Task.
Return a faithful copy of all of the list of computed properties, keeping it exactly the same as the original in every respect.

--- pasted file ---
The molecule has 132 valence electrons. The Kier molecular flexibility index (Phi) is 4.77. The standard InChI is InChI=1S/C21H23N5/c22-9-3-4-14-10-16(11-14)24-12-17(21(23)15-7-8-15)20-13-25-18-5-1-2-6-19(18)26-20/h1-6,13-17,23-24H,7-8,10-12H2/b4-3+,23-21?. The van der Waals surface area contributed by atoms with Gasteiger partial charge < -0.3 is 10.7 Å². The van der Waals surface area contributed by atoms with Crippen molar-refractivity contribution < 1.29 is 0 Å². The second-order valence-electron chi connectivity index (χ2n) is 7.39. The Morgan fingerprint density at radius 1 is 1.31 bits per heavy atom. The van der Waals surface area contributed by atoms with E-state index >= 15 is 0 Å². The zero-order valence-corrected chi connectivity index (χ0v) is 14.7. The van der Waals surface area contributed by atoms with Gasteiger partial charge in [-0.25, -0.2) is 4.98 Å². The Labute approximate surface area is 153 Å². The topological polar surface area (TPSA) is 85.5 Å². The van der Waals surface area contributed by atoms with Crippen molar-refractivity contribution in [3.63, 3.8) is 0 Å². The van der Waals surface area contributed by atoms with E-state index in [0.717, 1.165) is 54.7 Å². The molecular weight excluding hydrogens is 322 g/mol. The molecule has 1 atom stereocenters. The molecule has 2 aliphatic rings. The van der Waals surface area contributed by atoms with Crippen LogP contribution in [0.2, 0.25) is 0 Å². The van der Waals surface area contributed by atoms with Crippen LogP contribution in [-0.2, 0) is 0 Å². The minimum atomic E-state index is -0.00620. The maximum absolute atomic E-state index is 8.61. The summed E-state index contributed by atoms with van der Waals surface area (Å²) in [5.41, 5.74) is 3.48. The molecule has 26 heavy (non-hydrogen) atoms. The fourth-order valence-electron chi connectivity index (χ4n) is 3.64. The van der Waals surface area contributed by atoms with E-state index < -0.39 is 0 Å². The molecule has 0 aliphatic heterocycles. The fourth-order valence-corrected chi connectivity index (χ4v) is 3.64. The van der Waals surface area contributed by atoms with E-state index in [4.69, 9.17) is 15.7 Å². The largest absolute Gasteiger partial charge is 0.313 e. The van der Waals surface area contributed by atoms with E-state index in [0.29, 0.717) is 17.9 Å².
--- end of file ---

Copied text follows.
The molecule has 132 valence electrons. The Kier molecular flexibility index (Phi) is 4.77. The standard InChI is InChI=1S/C21H23N5/c22-9-3-4-14-10-16(11-14)24-12-17(21(23)15-7-8-15)20-13-25-18-5-1-2-6-19(18)26-20/h1-6,13-17,23-24H,7-8,10-12H2/b4-3+,23-21?. The van der Waals surface area contributed by atoms with Gasteiger partial charge < -0.3 is 10.7 Å². The van der Waals surface area contributed by atoms with Crippen molar-refractivity contribution < 1.29 is 0 Å². The second-order valence-electron chi connectivity index (χ2n) is 7.39. The Morgan fingerprint density at radius 1 is 1.31 bits per heavy atom. The van der Waals surface area contributed by atoms with E-state index >= 15 is 0 Å². The zero-order valence-corrected chi connectivity index (χ0v) is 14.7. The van der Waals surface area contributed by atoms with Gasteiger partial charge in [-0.25, -0.2) is 4.98 Å². The Labute approximate surface area is 153 Å². The topological polar surface area (TPSA) is 85.5 Å². The van der Waals surface area contributed by atoms with Crippen molar-refractivity contribution in [3.63, 3.8) is 0 Å². The van der Waals surface area contributed by atoms with E-state index in [0.717, 1.165) is 54.7 Å². The molecular weight excluding hydrogens is 322 g/mol. The molecule has 1 atom stereocenters. The molecule has 2 aliphatic rings. The van der Waals surface area contributed by atoms with Crippen LogP contribution in [0.2, 0.25) is 0 Å². The van der Waals surface area contributed by atoms with Crippen LogP contribution in [-0.2, 0) is 0 Å². The minimum atomic E-state index is -0.00620. The maximum absolute atomic E-state index is 8.61. The summed E-state index contributed by atoms with van der Waals surface area (Å²) in [5.41, 5.74) is 3.48. The molecule has 26 heavy (non-hydrogen) atoms. The fourth-order valence-electron chi connectivity index (χ4n) is 3.64. The van der Waals surface area contributed by atoms with E-state index < -0.39 is 0 Å². The molecule has 0 aliphatic heterocycles. The fourth-order valence-corrected chi connectivity index (χ4v) is 3.64. The van der Waals surface area contributed by atoms with E-state index in [4.69, 9.17) is 15.7 Å². The largest absolute Gasteiger partial charge is 0.313 e. The van der Waals surface area contributed by atoms with E-state index in [0.29, 0.717) is 17.9 Å².